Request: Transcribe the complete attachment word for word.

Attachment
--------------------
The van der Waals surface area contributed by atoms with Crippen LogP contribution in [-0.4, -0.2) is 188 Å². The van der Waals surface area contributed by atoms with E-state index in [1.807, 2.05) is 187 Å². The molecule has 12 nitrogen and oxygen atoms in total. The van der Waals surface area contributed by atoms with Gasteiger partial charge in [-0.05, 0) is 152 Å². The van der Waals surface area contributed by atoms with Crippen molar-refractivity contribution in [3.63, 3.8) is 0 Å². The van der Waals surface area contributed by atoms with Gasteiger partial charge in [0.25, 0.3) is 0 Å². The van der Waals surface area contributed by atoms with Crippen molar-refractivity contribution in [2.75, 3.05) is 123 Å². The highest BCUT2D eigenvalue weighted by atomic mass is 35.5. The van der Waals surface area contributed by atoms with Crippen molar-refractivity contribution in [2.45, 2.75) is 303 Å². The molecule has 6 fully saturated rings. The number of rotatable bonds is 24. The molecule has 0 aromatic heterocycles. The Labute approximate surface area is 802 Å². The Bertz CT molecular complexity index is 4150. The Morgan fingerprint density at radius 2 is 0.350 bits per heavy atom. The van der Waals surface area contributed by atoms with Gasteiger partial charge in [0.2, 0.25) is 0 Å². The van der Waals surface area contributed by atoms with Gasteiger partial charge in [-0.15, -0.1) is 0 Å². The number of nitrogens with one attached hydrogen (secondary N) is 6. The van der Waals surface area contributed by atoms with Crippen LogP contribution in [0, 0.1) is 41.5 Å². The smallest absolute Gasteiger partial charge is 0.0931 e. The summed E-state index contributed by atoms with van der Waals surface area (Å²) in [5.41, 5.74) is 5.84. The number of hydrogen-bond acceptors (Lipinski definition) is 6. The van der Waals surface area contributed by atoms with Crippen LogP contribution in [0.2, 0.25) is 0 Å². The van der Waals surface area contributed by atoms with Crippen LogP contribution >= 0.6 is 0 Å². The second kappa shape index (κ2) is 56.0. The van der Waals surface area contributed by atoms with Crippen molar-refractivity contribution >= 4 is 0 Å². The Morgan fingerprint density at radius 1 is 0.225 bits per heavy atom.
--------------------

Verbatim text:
The van der Waals surface area contributed by atoms with Crippen LogP contribution in [-0.4, -0.2) is 188 Å². The van der Waals surface area contributed by atoms with E-state index in [1.807, 2.05) is 187 Å². The molecule has 12 nitrogen and oxygen atoms in total. The van der Waals surface area contributed by atoms with Gasteiger partial charge in [-0.05, 0) is 152 Å². The van der Waals surface area contributed by atoms with Crippen molar-refractivity contribution in [3.63, 3.8) is 0 Å². The van der Waals surface area contributed by atoms with Gasteiger partial charge in [0.25, 0.3) is 0 Å². The van der Waals surface area contributed by atoms with Crippen molar-refractivity contribution in [2.75, 3.05) is 123 Å². The highest BCUT2D eigenvalue weighted by atomic mass is 35.5. The van der Waals surface area contributed by atoms with Crippen molar-refractivity contribution in [2.45, 2.75) is 303 Å². The molecule has 6 fully saturated rings. The number of rotatable bonds is 24. The molecule has 0 aromatic heterocycles. The Labute approximate surface area is 802 Å². The Bertz CT molecular complexity index is 4150. The Morgan fingerprint density at radius 2 is 0.350 bits per heavy atom. The van der Waals surface area contributed by atoms with Gasteiger partial charge in [0.2, 0.25) is 0 Å². The van der Waals surface area contributed by atoms with Gasteiger partial charge in [-0.15, -0.1) is 0 Å². The number of nitrogens with one attached hydrogen (secondary N) is 6. The van der Waals surface area contributed by atoms with Crippen LogP contribution in [0, 0.1) is 41.5 Å². The smallest absolute Gasteiger partial charge is 0.0931 e. The summed E-state index contributed by atoms with van der Waals surface area (Å²) in [5.41, 5.74) is 5.84. The number of hydrogen-bond acceptors (Lipinski definition) is 6. The van der Waals surface area contributed by atoms with Crippen LogP contribution in [0.2, 0.25) is 0 Å². The van der Waals surface area contributed by atoms with Crippen LogP contribution >= 0.6 is 0 Å². The second kappa shape index (κ2) is 56.0. The van der Waals surface area contributed by atoms with Crippen molar-refractivity contribution >= 4 is 0 Å². The Morgan fingerprint density at radius 1 is 0.225 bits per heavy atom.